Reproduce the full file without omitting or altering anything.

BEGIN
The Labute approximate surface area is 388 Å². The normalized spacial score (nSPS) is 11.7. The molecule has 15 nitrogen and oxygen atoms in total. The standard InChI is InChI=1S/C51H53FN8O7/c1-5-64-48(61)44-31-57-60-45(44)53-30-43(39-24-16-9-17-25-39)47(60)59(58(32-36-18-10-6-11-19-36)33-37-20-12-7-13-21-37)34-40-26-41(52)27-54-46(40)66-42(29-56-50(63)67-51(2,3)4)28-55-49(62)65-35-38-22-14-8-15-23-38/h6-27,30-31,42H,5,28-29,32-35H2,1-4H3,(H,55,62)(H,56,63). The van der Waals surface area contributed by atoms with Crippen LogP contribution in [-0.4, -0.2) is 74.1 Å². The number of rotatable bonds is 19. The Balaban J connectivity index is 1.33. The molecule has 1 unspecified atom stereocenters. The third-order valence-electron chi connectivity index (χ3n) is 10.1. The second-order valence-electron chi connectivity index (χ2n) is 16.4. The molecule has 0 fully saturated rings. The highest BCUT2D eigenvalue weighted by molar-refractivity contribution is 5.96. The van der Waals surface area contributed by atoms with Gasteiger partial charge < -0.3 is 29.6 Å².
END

The Labute approximate surface area is 388 Å². The normalized spacial score (nSPS) is 11.7. The molecule has 15 nitrogen and oxygen atoms in total. The standard InChI is InChI=1S/C51H53FN8O7/c1-5-64-48(61)44-31-57-60-45(44)53-30-43(39-24-16-9-17-25-39)47(60)59(58(32-36-18-10-6-11-19-36)33-37-20-12-7-13-21-37)34-40-26-41(52)27-54-46(40)66-42(29-56-50(63)67-51(2,3)4)28-55-49(62)65-35-38-22-14-8-15-23-38/h6-27,30-31,42H,5,28-29,32-35H2,1-4H3,(H,55,62)(H,56,63). The van der Waals surface area contributed by atoms with Crippen LogP contribution in [-0.4, -0.2) is 74.1 Å². The number of rotatable bonds is 19. The Balaban J connectivity index is 1.33. The molecule has 1 unspecified atom stereocenters. The third-order valence-electron chi connectivity index (χ3n) is 10.1. The second-order valence-electron chi connectivity index (χ2n) is 16.4. The molecule has 0 fully saturated rings. The highest BCUT2D eigenvalue weighted by molar-refractivity contribution is 5.96. The van der Waals surface area contributed by atoms with Gasteiger partial charge < -0.3 is 29.6 Å².